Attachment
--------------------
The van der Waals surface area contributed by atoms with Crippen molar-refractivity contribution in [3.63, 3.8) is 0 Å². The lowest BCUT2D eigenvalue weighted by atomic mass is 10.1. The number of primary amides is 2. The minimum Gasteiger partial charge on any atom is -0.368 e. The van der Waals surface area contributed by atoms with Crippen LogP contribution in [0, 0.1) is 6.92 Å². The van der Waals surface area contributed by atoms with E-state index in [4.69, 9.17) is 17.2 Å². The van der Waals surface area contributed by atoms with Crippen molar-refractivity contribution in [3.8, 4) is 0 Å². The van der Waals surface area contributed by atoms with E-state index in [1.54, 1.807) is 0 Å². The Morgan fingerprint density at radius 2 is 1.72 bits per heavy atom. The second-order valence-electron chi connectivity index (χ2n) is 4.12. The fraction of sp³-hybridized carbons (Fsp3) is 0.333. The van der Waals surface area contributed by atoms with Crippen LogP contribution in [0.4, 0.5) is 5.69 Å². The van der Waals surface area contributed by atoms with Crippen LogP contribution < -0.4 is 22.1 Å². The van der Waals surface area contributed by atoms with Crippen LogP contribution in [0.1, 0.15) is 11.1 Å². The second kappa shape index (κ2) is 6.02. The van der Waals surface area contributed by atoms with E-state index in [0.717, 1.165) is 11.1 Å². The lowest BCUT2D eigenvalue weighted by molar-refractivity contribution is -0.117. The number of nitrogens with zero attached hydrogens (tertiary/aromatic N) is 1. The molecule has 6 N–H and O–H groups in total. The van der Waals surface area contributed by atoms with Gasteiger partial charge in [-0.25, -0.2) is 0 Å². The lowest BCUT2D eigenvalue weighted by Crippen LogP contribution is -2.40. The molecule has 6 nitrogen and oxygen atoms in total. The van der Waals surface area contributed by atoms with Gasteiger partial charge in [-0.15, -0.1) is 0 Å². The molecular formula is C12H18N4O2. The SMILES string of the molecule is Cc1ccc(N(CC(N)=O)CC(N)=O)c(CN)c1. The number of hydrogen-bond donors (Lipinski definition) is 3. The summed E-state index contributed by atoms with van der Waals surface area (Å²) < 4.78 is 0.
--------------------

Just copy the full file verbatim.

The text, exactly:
The van der Waals surface area contributed by atoms with Crippen molar-refractivity contribution in [3.63, 3.8) is 0 Å². The lowest BCUT2D eigenvalue weighted by atomic mass is 10.1. The number of primary amides is 2. The minimum Gasteiger partial charge on any atom is -0.368 e. The van der Waals surface area contributed by atoms with Crippen LogP contribution in [0, 0.1) is 6.92 Å². The van der Waals surface area contributed by atoms with E-state index in [4.69, 9.17) is 17.2 Å². The van der Waals surface area contributed by atoms with Crippen molar-refractivity contribution in [3.8, 4) is 0 Å². The van der Waals surface area contributed by atoms with E-state index in [1.54, 1.807) is 0 Å². The Morgan fingerprint density at radius 2 is 1.72 bits per heavy atom. The second-order valence-electron chi connectivity index (χ2n) is 4.12. The fraction of sp³-hybridized carbons (Fsp3) is 0.333. The van der Waals surface area contributed by atoms with Crippen LogP contribution in [0.4, 0.5) is 5.69 Å². The van der Waals surface area contributed by atoms with Crippen LogP contribution < -0.4 is 22.1 Å². The van der Waals surface area contributed by atoms with Crippen LogP contribution in [0.1, 0.15) is 11.1 Å². The second kappa shape index (κ2) is 6.02. The van der Waals surface area contributed by atoms with E-state index in [0.717, 1.165) is 11.1 Å². The lowest BCUT2D eigenvalue weighted by molar-refractivity contribution is -0.117. The number of nitrogens with zero attached hydrogens (tertiary/aromatic N) is 1. The molecule has 6 N–H and O–H groups in total. The van der Waals surface area contributed by atoms with Gasteiger partial charge in [-0.25, -0.2) is 0 Å². The lowest BCUT2D eigenvalue weighted by Crippen LogP contribution is -2.40. The molecule has 6 nitrogen and oxygen atoms in total. The van der Waals surface area contributed by atoms with Gasteiger partial charge in [-0.15, -0.1) is 0 Å². The molecular formula is C12H18N4O2. The SMILES string of the molecule is Cc1ccc(N(CC(N)=O)CC(N)=O)c(CN)c1. The number of hydrogen-bond donors (Lipinski definition) is 3. The summed E-state index contributed by atoms with van der Waals surface area (Å²) < 4.78 is 0.